The Photographs of Christopher Woods


Photo of the outside of colorfully painted attic


I have always been interested in visual art. In fact, years ago my wife, Linda, and I owned a small art gallery. But I have long been a writer, and I wondered if personally entering the visual arts might hamper the writing. Wasn’t writing enough for one person? Then my attitude changed. For one thing, my wife and I bought an old farmhouse in the Texas countryside, between Houston and Austin. This transformed our lives. I had always lived in a city, so the new setting, both the beauty and harshness of nature, made an enormous impression on me.


Photo of dead tree under cloudy blue sky
Last Gasp


Silhouette of birds in leafless tree against deeply blue night sky
Night Birds


I was also diagnosed with cancer at that time. My wife, an equine photographer, gave me one of her old cameras. So, I began taking photographs in earnest. It was a totally new experience and it was, like writing, a way to think about something besides cancer treatments. For me, it underscored the importance of exploring one’s creativity. I never took a photography course. I learned and grew and made mistakes all along the way.


Black and white photo of truck pulling trailer with a large cross, people in it


Black and white photo of woman from behind, with hair in braids and small American flags stuck through the braids
Flag Girl


Black and white photo of small house on water with a sign outside that says "Heartbreak"
Heartbreak House


Earlier photographers, like Eugene Atget for his architectural images, certainly impressed me. Dorothea Lange and Walker Evans made me keenly aware of the social statements one could make with photographs. As a writer learns by reading the work of other writers, photographers have much to learn from both classic and contemporary photographers. In this regard, we are blessed to have Instagram and Threads to see photography by so many artists, which is both inspiring and humbling.


Photo of model town at night, with a house, streetlight, and cars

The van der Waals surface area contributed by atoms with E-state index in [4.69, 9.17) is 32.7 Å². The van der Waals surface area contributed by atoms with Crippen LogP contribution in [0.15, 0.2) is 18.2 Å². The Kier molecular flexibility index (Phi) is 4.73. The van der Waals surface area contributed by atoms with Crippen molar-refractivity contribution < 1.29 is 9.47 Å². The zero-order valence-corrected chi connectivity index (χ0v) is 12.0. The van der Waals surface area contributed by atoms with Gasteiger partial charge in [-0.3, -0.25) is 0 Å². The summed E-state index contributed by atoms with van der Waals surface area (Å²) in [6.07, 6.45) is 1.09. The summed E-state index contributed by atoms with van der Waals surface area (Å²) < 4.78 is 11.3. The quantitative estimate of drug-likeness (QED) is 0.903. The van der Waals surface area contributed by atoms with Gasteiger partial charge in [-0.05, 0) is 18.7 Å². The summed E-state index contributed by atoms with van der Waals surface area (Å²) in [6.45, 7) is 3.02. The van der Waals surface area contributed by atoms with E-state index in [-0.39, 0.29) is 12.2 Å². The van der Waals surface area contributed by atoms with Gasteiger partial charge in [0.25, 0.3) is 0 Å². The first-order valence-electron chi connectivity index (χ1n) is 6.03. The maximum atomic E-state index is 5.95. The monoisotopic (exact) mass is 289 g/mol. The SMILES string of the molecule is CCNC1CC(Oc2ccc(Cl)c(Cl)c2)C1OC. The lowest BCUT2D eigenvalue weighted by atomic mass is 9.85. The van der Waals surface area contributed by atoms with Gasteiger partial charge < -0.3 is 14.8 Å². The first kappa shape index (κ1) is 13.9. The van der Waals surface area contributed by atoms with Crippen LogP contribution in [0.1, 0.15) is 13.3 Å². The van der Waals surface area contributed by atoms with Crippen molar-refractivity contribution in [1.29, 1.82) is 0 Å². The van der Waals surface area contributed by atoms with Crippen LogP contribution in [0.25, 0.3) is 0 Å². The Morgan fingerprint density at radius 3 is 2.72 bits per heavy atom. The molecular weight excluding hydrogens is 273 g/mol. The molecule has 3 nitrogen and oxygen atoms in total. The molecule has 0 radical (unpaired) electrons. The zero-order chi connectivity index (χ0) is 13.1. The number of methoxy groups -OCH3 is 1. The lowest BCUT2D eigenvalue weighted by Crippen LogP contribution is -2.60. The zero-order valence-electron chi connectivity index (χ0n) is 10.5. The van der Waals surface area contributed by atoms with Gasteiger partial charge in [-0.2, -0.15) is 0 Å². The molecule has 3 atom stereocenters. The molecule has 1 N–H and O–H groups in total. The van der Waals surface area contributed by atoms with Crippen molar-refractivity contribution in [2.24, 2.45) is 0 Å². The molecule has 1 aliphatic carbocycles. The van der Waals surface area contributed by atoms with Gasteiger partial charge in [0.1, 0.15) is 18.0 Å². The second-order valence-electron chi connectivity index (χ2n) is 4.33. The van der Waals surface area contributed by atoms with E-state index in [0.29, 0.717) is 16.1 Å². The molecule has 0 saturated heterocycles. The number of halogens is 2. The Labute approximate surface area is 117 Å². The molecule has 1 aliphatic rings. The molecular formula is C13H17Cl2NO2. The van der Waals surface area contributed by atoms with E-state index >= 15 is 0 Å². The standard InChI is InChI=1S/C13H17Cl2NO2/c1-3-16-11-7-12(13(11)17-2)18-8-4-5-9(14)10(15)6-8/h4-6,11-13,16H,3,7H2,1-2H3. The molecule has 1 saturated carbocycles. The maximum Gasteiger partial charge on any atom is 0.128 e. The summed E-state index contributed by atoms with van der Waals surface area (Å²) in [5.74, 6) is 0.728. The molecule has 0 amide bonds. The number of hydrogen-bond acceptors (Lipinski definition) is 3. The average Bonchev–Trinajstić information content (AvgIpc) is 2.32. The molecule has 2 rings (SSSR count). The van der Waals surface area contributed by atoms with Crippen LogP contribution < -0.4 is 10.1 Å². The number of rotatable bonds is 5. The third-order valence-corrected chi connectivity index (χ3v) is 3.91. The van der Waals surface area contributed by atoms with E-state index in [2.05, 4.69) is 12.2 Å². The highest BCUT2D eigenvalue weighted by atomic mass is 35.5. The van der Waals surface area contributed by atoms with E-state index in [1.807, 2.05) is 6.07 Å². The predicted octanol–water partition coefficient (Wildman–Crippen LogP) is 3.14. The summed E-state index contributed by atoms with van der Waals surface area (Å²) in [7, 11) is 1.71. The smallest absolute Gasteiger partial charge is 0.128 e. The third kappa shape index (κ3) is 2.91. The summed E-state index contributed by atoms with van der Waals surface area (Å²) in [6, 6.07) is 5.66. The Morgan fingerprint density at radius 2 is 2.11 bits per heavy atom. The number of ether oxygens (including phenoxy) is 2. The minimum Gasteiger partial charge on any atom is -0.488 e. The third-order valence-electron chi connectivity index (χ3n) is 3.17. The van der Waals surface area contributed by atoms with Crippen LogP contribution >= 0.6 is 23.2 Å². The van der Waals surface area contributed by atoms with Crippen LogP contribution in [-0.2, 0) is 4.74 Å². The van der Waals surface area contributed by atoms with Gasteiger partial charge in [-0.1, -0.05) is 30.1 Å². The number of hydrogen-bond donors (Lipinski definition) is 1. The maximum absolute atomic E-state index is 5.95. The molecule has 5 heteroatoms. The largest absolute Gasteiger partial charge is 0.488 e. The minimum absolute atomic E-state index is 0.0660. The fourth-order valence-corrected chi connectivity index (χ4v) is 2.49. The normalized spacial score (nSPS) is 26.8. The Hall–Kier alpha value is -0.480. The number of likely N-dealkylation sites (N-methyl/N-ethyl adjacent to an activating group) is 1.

Late Night in Make Believe Town


It’s all trial and error for me. That has not changed. However, in time I learned that I could combine photographs with my writing. I began making picture poems. I love this form, as it brings together my two favorite passions into one experience.


Photo of a barn with a poem overlaid on it
The Well House Lamp, picture poem


Black and white photo of two horses in field
In Their World


I usually make several versions of a photograph—black and white, sepia or color—to see which I prefer. When publishing the photographs, I have learned which publications prefer color or black and white, and so on. By then I normally have three versions of each image.


Photo of backlit, red, industrial, fan


 Photoshop is helpful, but not every image benefits from such saturation.

I did use the older Sony camera that my wife gave me, but that camera died several years ago. So now I use my cell phone, then experiment with filters until I think an image is complete.


Photo of a yard with two yellow house chairs in it, with a white horse on the far background
The Morning After the Night Before


As mentioned, living in a more rural environment changed the way I think about taking pictures. I am much more attuned to nature and its ways. I am also making more picture poems that will hopefully send a message about our relationship with nature in a time when climate change seems so obvious and ominous.


Photo of person in field under a cloudy sky
Solitary Walk


It is a way to combine word and image, which gives me a sense of balance. Otherwise, I hope to continue publishing my photographs in journals. I would like to have a selection of images collected in a book at some point. A new collection of my poems, Maybe Birds Would Carry It Away, will be published this summer.


Photo of silhouette of man under umbrella, with a red wall meeting a beige wall behind him
It Might Rain


I have also been diagnosed with cancer once again and am currently undergoing treatment. I am so thankful that I am still being creative. I do believe creativity can save us from the negativity that can come with life.

Christopher Woods
Christopher Woods is a writer and photographer who lives in Chappell Hill, Texas. He has published a novel, The Dream Patch; a prose collection, Under a Riverbed Sky; and a book of stage monologues for actors, Heart Speak. His novella, Hearts in the Dark, was published in an anthology by Running Wild Press in Los Angeles. His poetry chapbook, What Comes, What Goes, was published by Kelsay Books. Woods has received residencies from The Ucross Foundation and the Edward Albee Foundation, and a grant from the Mary Roberts Rinehart Foundation. His photographs have appeared in various journals, among them, Cantos, Still Point Quarterly, Pensive, Vassar Review, Months to Years, Flash Frog, Sunlight Press, and 3rd Wednesday. To see more of Woods’s photographs, go to his site:

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One thought on “The Photographs of Christopher Woods”

  1. A terrific look at the creativity process. Thank you for sending this. I gained a lot of insights from it and a few ideas about something I could write. Chris, you are so accomplished and have been acknowledged in so many ways. And you are so humble about them.

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